How to Hunt | 2015
Role | UX UI IxD iA
I worked closely with our client to design a distribution channel for their educational material on hunting. This was aimed at both experienced and less experienced members of the hunting community. An important goal was to make content accessible even way out in the wild where there’s no cell service!
We were tasked to create it quickly and efficiently. The Dynamic Leap team and I chose to identify and execute on key functionality only (for example, instead of a fleshed out admin panel we created a command line UI for pushing content to the app). We also leveraged as many standard components on iOS and Android as possible to try and mitigate speed bumps through development.
- Design and develop a distribution service for the client's video content, written work, and associated media
- Create a system for downloading and managing content stored on the user's device
- Aggregate hunting regulation documentation from each state’s and province within the app, so users can stay up to date (this would also help create value for more experienced hunters)
- Develop a means for the client upload new content to the service at regular intervals
- Design iOS and Android versions concurrently, and work closely with the respective engineering leads to determine smooth paths to executing on the requirements
- Create a system for pushing new content to the app
- User satisfaction with the product was key
- Regularly meet with the client in order to discuss progress, features, and goals for the product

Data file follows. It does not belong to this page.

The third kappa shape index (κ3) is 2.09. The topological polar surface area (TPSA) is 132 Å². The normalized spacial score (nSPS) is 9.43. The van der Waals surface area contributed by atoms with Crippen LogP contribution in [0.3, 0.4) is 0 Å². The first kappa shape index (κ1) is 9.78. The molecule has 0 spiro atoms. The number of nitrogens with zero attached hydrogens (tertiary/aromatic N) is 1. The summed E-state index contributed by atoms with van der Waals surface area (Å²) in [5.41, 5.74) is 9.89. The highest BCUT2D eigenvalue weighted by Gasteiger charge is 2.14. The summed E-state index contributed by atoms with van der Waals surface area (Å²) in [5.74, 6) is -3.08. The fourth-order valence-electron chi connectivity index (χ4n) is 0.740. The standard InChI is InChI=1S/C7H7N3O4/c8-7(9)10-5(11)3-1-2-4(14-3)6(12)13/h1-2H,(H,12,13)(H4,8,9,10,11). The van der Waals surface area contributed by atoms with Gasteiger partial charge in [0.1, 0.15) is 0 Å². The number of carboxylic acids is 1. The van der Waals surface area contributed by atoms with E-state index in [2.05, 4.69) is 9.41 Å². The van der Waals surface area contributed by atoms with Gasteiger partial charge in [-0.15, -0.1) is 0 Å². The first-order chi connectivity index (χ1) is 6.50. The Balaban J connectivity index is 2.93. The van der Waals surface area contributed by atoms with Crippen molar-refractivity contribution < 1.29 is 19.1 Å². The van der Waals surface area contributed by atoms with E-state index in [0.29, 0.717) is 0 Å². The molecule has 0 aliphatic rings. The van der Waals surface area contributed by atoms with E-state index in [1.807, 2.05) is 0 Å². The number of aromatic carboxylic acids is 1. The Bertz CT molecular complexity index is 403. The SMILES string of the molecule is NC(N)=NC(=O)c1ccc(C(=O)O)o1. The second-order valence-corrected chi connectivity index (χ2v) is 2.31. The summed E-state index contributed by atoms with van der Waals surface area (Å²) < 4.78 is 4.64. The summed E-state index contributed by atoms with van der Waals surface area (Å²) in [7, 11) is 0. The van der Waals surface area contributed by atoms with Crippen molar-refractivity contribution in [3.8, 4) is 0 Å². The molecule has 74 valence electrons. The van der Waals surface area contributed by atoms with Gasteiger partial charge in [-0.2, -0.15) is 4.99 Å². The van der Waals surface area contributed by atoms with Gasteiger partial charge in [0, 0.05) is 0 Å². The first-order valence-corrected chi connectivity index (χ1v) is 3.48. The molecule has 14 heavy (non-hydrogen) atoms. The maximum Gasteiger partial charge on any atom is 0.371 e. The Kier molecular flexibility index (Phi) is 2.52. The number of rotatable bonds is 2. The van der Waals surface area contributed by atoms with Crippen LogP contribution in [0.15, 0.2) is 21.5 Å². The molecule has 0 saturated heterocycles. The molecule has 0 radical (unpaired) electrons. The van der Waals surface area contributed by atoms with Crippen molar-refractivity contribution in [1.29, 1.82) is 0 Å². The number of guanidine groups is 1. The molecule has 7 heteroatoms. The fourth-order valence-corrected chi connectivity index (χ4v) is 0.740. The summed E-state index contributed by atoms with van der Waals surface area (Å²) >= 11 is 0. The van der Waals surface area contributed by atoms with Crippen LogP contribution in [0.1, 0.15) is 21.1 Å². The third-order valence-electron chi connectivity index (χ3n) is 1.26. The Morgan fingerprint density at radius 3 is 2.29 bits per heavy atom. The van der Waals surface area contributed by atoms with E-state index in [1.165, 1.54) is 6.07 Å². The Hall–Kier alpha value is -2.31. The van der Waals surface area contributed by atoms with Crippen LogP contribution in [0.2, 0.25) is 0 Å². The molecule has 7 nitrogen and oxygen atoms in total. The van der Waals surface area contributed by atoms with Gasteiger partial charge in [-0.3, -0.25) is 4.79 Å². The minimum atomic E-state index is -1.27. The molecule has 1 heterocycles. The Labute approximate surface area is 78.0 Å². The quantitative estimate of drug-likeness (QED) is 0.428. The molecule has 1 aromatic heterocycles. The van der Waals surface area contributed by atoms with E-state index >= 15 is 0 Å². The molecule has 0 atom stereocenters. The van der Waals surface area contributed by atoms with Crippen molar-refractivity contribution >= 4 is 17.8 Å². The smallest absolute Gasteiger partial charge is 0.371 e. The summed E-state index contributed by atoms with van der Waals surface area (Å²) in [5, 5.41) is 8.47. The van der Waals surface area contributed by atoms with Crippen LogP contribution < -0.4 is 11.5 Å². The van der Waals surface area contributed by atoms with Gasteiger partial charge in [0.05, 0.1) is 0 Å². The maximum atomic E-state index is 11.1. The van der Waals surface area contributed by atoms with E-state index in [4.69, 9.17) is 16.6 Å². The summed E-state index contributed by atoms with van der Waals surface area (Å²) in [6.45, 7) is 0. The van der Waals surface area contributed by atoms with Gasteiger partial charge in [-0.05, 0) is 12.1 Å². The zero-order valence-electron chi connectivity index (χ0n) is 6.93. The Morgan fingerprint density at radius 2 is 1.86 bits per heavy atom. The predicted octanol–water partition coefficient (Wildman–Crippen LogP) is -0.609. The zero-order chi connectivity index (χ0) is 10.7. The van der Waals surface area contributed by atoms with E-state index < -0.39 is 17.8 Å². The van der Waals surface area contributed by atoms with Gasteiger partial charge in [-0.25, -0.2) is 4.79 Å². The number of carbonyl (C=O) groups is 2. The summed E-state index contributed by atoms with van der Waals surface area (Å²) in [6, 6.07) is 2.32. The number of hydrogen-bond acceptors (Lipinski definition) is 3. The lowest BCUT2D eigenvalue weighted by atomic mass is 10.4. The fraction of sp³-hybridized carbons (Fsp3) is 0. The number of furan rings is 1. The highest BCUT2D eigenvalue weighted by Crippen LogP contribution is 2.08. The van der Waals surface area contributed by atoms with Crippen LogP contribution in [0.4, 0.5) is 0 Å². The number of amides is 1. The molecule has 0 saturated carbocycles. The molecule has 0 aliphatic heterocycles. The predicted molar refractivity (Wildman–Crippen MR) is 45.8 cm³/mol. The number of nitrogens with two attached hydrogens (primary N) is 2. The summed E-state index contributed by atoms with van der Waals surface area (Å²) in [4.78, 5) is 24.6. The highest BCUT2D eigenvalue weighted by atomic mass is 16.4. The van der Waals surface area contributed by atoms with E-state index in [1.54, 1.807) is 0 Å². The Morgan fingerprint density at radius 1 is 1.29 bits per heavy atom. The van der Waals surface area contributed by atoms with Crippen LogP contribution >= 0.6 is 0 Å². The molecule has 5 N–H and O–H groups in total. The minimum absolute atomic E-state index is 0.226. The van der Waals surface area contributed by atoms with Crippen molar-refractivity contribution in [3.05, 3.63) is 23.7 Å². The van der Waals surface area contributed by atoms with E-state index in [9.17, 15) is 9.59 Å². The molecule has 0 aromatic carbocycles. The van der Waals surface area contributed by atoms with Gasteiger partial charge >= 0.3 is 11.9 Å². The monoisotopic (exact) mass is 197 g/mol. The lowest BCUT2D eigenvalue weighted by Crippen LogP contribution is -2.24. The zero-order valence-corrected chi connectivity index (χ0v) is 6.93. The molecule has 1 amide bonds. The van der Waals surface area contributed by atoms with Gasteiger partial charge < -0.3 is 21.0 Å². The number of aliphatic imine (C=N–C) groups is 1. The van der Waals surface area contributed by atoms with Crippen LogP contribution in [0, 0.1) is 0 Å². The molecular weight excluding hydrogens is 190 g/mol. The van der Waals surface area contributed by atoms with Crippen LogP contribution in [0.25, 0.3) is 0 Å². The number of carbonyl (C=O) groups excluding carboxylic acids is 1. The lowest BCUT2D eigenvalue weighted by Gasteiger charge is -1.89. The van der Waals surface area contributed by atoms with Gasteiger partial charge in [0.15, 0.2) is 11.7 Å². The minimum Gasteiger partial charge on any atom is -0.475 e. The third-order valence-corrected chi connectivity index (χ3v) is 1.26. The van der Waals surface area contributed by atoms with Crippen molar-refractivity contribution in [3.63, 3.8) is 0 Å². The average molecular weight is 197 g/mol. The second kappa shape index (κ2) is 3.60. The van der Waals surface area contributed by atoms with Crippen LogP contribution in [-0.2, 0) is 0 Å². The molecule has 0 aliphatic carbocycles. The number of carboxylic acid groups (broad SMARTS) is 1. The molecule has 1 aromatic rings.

- Discussed student needs and experiences with existing lesson delivery method in order to get a sense of user needs and goals
- We kept the storage limitations of devices front of mind throughout the process, so it was important to make data management very quick and easy
- Work with the client to determine course and lesson data structures. This helped the How to Hunt team organize their content in a way that worked well with the command line CMS
- Create an information architecture that would organize the in-app content and make it easy to discover and structure
- Explore options for monetization
- Leverage as many existing iOS and Android components as possible to limit the need for custom code and expedite development time and lower engineering overhead
- Worked closely with developers throughout each step in order to ensure each aspect did not introduce engineering overhead, or operate too far outside of standard system components
- Identify future quality of life enhancements such as managing font size, a dark mode, automatically managing content
- Tested InVision prototypes with members of the team, friends and family as resources for formal user testing and analysis were not available
- Used Jira, Confluence, Zeplin, and UXPin to provide documentation to developers and quality assurance team
Looking back, there’s plenty of ways to enhance this product. However, if I had to choose one thing to update it would be to make the meaning of the blue/green status on the videos more clear (blue means the lesson content is queued/download in progress and green means it’s available offline).
Keeping the client looped in, up to date, and making sure I was available for feedback and conversation about the product, process, and progress helped us bring a product that he was very satisfied with.
Working closely with the iOS and Android developers made sure that each design decision was development friendly ensuring we could keep everything on track. Additionally, exclusively using standard iOS and Android components was a great design exercise and learning experience.